The Documentary Filmmaker’s Guide to Music
As a documentary filmmaker, you might not spend much time thinking about the role that music plays in a film. You’re probably more focused on the filming and editing process, but there are many reasons why you should think about the music you want to use as well. Besides music helping viewers remember a video, it’s integral to driving emotion, moving along the narrative, and allowing your audience to sympathize with the story.
So when choosing or producing a piece of music for your film, it’s important that you get it right. Here are the most important factors to consider when scoring your documentary:
1. Remember your message.
First things first, ask yourself why and where you want to use a specific piece of music in your film and how it will make your audience feel or react. For example, if you are filming a biography, try to use music that resonates with your subject’s personality. Or if you are producing a “how-to” video, use music that’s dynamic and will make your audience excited to engage with the subject. The main thing you should always keep in mind is the reaction you want from your audience and the message the music piece conveys.
Check out the video below as an example of how music works hand-in-hand with the narrative of the story:
2. Know your niche.
When looking for the right music piece for your video, you should use music that your target audience might listen to regularly.
For example, if you’re producing a video about an athlete and her workout routine, your target audience would most likely be people who are into fitness. Researching the type of music people listen to at the gym, or when they work out, would be a good way to know what kind of music you may want to use in your film.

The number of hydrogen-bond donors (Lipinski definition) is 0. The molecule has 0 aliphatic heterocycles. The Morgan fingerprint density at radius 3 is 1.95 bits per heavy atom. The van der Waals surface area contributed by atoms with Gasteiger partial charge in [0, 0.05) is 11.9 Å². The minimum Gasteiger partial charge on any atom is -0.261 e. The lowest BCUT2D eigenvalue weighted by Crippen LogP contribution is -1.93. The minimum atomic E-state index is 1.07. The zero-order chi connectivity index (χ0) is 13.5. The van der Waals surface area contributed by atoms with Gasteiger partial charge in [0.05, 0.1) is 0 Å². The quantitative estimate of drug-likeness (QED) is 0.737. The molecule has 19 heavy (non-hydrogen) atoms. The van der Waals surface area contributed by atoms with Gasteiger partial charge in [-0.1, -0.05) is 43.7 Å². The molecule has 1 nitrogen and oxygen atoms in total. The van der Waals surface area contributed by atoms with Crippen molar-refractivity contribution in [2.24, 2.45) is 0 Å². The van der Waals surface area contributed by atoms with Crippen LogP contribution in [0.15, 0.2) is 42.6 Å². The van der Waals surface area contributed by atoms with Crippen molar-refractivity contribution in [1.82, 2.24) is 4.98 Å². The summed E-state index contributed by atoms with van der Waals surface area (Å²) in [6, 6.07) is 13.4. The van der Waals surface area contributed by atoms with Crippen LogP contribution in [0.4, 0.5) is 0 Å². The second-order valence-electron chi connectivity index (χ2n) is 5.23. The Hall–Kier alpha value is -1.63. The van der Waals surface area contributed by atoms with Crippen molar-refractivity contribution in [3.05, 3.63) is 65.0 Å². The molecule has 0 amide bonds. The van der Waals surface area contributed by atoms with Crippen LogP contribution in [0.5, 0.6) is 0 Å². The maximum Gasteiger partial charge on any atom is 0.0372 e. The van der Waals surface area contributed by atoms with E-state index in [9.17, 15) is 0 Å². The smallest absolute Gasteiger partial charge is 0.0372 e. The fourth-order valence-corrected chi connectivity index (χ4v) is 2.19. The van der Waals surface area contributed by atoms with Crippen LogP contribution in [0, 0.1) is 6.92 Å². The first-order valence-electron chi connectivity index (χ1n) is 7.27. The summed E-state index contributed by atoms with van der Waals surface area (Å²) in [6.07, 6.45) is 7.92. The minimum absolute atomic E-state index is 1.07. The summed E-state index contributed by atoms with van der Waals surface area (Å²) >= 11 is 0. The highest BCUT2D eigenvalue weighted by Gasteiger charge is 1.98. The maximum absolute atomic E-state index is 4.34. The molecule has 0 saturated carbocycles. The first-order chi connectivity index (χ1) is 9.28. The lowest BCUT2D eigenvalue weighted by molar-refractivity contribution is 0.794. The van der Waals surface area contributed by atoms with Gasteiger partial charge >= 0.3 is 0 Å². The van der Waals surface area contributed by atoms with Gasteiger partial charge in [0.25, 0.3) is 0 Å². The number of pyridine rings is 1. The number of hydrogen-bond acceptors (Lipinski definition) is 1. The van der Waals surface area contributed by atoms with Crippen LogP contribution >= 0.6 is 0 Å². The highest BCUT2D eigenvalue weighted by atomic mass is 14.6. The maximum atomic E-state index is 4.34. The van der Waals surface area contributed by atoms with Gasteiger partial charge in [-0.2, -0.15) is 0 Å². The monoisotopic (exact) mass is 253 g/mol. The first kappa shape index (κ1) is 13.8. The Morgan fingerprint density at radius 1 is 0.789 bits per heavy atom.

3. Tell a story through music.
Imagine your music piece as the story of the video you’re working on. Don’t rely on the visuals right away to spoon feed your audience. A standard narrative has a beginning, middle, and end, and a piece of music can follow that linear storytelling track as well. Let music guide your documentary’s story line, from quiet and heartfelt interviews to climatic moments of action.
4. Let other music inspire you.
If you have a specific song in mind that you think might work for the video you’re producing, make a list of similar songs to it. Bedtracks is a great place to start with building a list. Simply search for a song on YouTube, copy the link, and paste it into the search engine of the website. It will create a list of royalty free songs that are similar to what you searched, giving you more options for your film.
5. Ask a composer for help.
If choosing music for a documentary isn’t your strongest skill, you could consider hiring a composer. You might also ask your network or circle of filmmaking friends for assistance or feedback. They might be able to help you themselves or refer you to other creatives who have experience in music composition or producing.
How else do you approach music with your documentary films? Tell us in the comments below!
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By Jad-Evangelo Nasser, Storyhunter Writer